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Gas line project halfway complete

Kayla Strayer /Daily Globe One of several signs placed along sidewalks in the west-central part of town.1 / 2
Kayla Strayer/Daily Globe An newly replaced gas line is exposed Friday along West Okabena Street. The gas line replacement project could be finished as soon as next month.2 / 2

WORTHINGTON -- Since Sept. 1, sidewalks on the west-central side of the city have been blocked off for gas line replacement projects, which are now about halfway completed.

Rory Lenton, the external affairs manager for Minnesota Energy Resources (MER), the company which provides gas services to Worthington, said there are four phases to the project.

If the weather permits, the earliest expected completion date will be in about a month.

"If the weather turns on us, then we may only get done with Phase 3 and have to do Phase 4 next year," Lenton said. "We're looking to get it all done this year, but it's weather- dependent."

The steel gas lines being replaced are about 60 years old, Lenton said. New high-density plastic pipes will take their place.

"One of the things we do at MER is constantly upgrade and improve our systems," Lenton said.

MER serves 165 communities throughout the state. Each year, projects are determined based on the age and composition of the pipe.

The cost of the project is completely covered by MER, including replacing sidewalks once the new pipes are installed.

"Right now if you drive by, it's going to look like a construction zone, but when it's done we do restoration to the city's standards," Lenton said. "We will replace all of the sidewalks at our expense. That's why we don't get a lot of complaints."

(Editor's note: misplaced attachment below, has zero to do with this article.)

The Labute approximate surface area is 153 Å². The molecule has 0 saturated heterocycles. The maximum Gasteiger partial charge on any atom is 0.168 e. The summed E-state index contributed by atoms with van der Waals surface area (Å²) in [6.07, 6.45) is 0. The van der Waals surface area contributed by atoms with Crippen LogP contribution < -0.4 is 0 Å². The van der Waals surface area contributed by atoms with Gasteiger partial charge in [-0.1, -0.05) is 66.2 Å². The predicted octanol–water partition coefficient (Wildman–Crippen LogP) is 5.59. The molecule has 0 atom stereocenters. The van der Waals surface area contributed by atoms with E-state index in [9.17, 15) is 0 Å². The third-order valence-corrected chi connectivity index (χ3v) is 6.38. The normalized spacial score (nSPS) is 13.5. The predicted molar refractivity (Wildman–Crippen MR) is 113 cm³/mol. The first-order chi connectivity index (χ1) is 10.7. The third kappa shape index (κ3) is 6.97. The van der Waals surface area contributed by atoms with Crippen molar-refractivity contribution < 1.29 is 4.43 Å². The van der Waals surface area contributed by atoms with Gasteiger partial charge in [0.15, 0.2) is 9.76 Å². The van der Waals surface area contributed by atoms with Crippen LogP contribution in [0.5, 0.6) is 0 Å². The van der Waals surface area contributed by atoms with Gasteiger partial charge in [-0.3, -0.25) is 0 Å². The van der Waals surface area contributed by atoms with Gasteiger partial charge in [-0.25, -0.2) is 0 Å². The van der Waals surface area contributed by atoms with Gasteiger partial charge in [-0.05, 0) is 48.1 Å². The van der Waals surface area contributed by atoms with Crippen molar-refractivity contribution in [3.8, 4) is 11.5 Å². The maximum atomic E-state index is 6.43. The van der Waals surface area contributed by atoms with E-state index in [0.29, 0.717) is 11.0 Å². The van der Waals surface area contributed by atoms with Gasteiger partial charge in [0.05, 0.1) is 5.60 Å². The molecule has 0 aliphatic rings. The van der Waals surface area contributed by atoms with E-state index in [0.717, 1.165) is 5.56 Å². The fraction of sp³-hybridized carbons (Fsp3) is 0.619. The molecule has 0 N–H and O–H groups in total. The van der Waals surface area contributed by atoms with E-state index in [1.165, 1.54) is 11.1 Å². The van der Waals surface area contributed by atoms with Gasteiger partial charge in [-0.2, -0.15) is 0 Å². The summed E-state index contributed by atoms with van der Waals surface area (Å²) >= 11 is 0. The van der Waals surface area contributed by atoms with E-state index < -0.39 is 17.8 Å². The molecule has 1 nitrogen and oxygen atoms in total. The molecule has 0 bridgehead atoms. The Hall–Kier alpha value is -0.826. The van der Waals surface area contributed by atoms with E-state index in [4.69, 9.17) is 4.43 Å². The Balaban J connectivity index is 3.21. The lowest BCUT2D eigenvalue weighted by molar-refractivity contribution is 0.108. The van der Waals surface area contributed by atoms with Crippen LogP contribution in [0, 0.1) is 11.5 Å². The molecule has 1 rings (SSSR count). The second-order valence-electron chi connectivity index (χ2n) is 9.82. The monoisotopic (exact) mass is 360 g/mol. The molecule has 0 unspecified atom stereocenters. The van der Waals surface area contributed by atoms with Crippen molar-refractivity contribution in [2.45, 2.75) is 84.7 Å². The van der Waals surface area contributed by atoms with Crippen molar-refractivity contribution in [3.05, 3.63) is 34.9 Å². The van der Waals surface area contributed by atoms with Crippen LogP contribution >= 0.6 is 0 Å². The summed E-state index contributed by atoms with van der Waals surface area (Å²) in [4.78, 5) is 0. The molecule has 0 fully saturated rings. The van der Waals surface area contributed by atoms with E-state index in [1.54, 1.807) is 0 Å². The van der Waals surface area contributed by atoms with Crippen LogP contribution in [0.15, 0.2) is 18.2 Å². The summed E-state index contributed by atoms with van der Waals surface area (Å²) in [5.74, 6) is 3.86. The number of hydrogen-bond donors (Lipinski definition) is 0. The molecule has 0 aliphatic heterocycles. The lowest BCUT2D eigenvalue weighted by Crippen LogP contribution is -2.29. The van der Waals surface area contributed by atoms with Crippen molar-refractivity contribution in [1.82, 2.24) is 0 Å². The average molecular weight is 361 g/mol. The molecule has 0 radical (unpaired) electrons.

The project is part of MER's routine maintenance, Lenton said, adding customers won't see any changes in their bill or service.

"Anything that's used in infrastructure will wear out over the years," Lenton said. "So, before we have any problems with it, we replace it ahead of time to make sure we have good, consistent and safe natural gas for customers."

Lenton sent letters to customers earlier in the year informing them of the project.

Once the gas lines are replaced, he said, the crew leaves contact information on the customer's door to inform them if their gas needs to be turned back on.

For the Worthington project, MER hired a contractor, Q3 Contracting, which Lenton described as a "professional company, and good at what they do."

The project cost can't be released due to contract restrictions, Lenton said. More information may be found online at

Daily Globe Reporter Kayla Strayer may be reached at 376-7322.